If you’ve read any of Isabella’s books, chances are you’ve noticed that her Christian characters refused to travel on Sundays.
While others in the story may have planned a carriage ride to a pleasure garden, or a train ride to the next town to hear a famous minister preach, good Christians in Isabella’s stories didn’t go anywhere on Sunday unless they could get there on foot.
“Mamma, what makes it wicked to ride in the steam cars on Sunday?”
“My darling, don’t you remember mamma told you how the poor men who have to make the cars go cannot have any Sunday—any time to go to church, and read the Bible, and learn about God and heaven?”
“I know, mamma; but the cars go all the same, and the men have to work, and so why can’t we ride on them? They wouldn’t have to work any harder because we went along.”
Ruth’s son voiced an argument that wasn’t new. Isabella had heard it herself many times; but she believed in the sanctity of the day of rest, and she followed her church’s direction on the proper way to observe Sundays.
When Isabella was growing up in New York, it was much easier to observe the Sabbath because there were laws on the books that enforced Sabbath rules and eliminated personal choice:
There were similar laws in most other states. Having been raised in such an environment, Isabella’s strict observance of the Sabbath rules became second-nature to her.
In the early days of street-cars, many cities barred cars from operating on Sundays. Here’s a record of a driver who was arrested in 1859 for violating the law:
It wasn’t just street-cars that fell afoul of the fourth commandment. When the Postmaster General of the United States proposed delivering mail on Sunday to aid in its efficient flow, conservative Christians took swift action, circulating a petition to stop the plan:
But by the end of the 19th century, the average American’s perception of Sunday had shifted. No more was Sunday a traditional day of rest; it had morphed into a day of liberty. After a long, six-day work week, people wanted to do something or go somewhere, and trains and street-cars made it possible.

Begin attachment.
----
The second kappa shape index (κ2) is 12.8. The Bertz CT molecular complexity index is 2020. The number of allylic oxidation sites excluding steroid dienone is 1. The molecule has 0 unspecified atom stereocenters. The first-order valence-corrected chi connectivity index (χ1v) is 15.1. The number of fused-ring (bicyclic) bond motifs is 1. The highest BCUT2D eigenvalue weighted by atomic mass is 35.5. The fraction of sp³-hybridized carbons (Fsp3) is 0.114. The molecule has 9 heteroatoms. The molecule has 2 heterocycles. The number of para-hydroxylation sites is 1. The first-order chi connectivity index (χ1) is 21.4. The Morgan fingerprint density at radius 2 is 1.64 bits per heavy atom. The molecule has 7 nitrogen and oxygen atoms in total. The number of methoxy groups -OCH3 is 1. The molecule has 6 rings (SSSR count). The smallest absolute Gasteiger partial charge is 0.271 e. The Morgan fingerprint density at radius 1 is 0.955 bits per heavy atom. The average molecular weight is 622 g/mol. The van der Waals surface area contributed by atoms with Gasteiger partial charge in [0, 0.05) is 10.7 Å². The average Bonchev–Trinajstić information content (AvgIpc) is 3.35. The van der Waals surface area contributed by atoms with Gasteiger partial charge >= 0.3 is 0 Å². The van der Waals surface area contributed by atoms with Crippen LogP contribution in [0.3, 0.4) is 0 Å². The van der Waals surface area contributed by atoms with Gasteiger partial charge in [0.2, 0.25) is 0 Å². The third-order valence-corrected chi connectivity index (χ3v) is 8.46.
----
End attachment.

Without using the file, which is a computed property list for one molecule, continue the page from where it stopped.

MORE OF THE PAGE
With street-cars, pleasure gardens and museums were only a short ride away. And a day at the sea shore was possible, thanks to an intricate network of train tracks and passenger cars that whisked people away from the hot, humid city twice a day on Sunday, and returned them safe and sound to the city in the early evening.
Cities and states soon saw the commercial benefits of allowing restaurants, theaters and other businesses to open on Sundays; and they began to quietly repeal the old Sabbath laws.
Like many Christians, Isabella viewed the changes with concern. After all, America was a country founded on Christian principles. But as more and more Sabbath observances fell by the wayside, many Christians saw the change as a symptom of a bigger issue: Christianity was losing its grip as the leading religion of the country.
But Christians didn’t take the changes lying down. They organized and petitioned, wrote their congressmen, and fought for new laws and ordinances to protect the Sabbath, to no avail.
The newspapers and magazines caught wind of their efforts and labeled them Sabbatarian Fanatics.
When Christians protested plans to open the 1901 Pan American Exposition in Buffalo, New York on a Sunday, Puck magazine spoofed their efforts with this cover illustration:
Isabella knew all about the “fanatic” label. She probably had heard it used in regard to herself; and since she often used her own life experiences in her books, she wrote about it in Judge Burnham’s Daughters. When Ruth refused to entertain unexpected callers on a Sunday, the town gossips said:
What a pity it was that so fine a woman as Mrs. Burnham should be so completely under the control of fanatical ideas!
Even Ruth’s husband applied the word to her:
I do not quite understand how you came to be such a slave to fanaticism, Ruth; it does not seem like you. Your father had a touch of it, to be sure, but I think he must have caught it from you, since you go so far beyond him.
But Isabella—like Ruth—held fast to her fundamental belief that the Sabbath should remain holy. Despite the name-calling and the opposition around her, she held to her belief that the Lord’s Day should be spent in Divine activities that celebrated her relationship with God. And that was something Isabella knew she couldn’t accomplish on a street-car.
In the early 1900s Reverend R. A. Torrey compiled the works of different conservative writers into an article titled, “Why Save the Lord’s Day?” You can click here to read the complete article.
Many thanks to Marie Peters who inspired this post! If you have a question about Isabella or a related topic you’d like to see explored on this blog, leave a comment here or on Facebook!